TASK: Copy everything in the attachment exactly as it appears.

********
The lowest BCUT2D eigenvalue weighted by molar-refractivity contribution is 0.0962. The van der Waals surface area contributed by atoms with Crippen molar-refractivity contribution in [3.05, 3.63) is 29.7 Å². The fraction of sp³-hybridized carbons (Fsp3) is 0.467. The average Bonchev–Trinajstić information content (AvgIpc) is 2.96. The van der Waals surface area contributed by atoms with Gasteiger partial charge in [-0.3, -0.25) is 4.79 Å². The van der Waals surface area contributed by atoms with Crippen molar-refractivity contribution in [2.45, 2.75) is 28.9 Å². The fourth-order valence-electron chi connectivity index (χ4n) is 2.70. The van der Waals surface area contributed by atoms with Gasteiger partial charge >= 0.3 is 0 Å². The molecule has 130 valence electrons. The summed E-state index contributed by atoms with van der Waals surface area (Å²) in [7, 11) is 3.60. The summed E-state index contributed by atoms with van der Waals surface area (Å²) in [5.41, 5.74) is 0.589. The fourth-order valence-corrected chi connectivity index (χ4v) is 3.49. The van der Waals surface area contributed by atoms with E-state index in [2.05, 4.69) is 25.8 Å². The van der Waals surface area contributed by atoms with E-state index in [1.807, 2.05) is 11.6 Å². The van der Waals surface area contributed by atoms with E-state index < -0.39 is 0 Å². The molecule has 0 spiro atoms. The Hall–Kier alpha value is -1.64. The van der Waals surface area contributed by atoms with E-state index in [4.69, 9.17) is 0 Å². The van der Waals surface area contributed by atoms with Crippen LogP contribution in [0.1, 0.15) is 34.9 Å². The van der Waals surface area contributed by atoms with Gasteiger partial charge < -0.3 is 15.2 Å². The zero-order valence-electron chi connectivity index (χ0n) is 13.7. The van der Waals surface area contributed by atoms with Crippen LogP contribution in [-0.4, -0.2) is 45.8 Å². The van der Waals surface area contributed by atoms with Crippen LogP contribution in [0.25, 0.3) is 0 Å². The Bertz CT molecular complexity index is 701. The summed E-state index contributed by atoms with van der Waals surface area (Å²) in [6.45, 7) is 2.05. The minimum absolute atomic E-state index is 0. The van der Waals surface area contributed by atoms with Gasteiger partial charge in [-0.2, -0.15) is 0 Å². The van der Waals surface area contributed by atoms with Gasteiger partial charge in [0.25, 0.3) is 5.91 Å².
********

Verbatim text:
The lowest BCUT2D eigenvalue weighted by molar-refractivity contribution is 0.0962. The van der Waals surface area contributed by atoms with Crippen molar-refractivity contribution in [3.05, 3.63) is 29.7 Å². The fraction of sp³-hybridized carbons (Fsp3) is 0.467. The average Bonchev–Trinajstić information content (AvgIpc) is 2.96. The van der Waals surface area contributed by atoms with Gasteiger partial charge in [-0.3, -0.25) is 4.79 Å². The van der Waals surface area contributed by atoms with Crippen molar-refractivity contribution in [2.45, 2.75) is 28.9 Å². The fourth-order valence-electron chi connectivity index (χ4n) is 2.70. The van der Waals surface area contributed by atoms with Gasteiger partial charge >= 0.3 is 0 Å². The molecule has 130 valence electrons. The summed E-state index contributed by atoms with van der Waals surface area (Å²) in [7, 11) is 3.60. The summed E-state index contributed by atoms with van der Waals surface area (Å²) in [5.41, 5.74) is 0.589. The fourth-order valence-corrected chi connectivity index (χ4v) is 3.49. The van der Waals surface area contributed by atoms with E-state index in [2.05, 4.69) is 25.8 Å². The van der Waals surface area contributed by atoms with E-state index in [1.807, 2.05) is 11.6 Å². The van der Waals surface area contributed by atoms with E-state index < -0.39 is 0 Å². The molecule has 0 spiro atoms. The Hall–Kier alpha value is -1.64. The van der Waals surface area contributed by atoms with E-state index in [4.69, 9.17) is 0 Å². The van der Waals surface area contributed by atoms with Crippen LogP contribution in [0.1, 0.15) is 34.9 Å². The van der Waals surface area contributed by atoms with Gasteiger partial charge < -0.3 is 15.2 Å². The zero-order valence-electron chi connectivity index (χ0n) is 13.7. The van der Waals surface area contributed by atoms with Crippen LogP contribution in [-0.4, -0.2) is 45.8 Å². The van der Waals surface area contributed by atoms with Crippen LogP contribution in [0.25, 0.3) is 0 Å². The Bertz CT molecular complexity index is 701. The summed E-state index contributed by atoms with van der Waals surface area (Å²) in [6.45, 7) is 2.05. The minimum absolute atomic E-state index is 0. The van der Waals surface area contributed by atoms with Gasteiger partial charge in [-0.2, -0.15) is 0 Å². The van der Waals surface area contributed by atoms with Gasteiger partial charge in [0.25, 0.3) is 5.91 Å².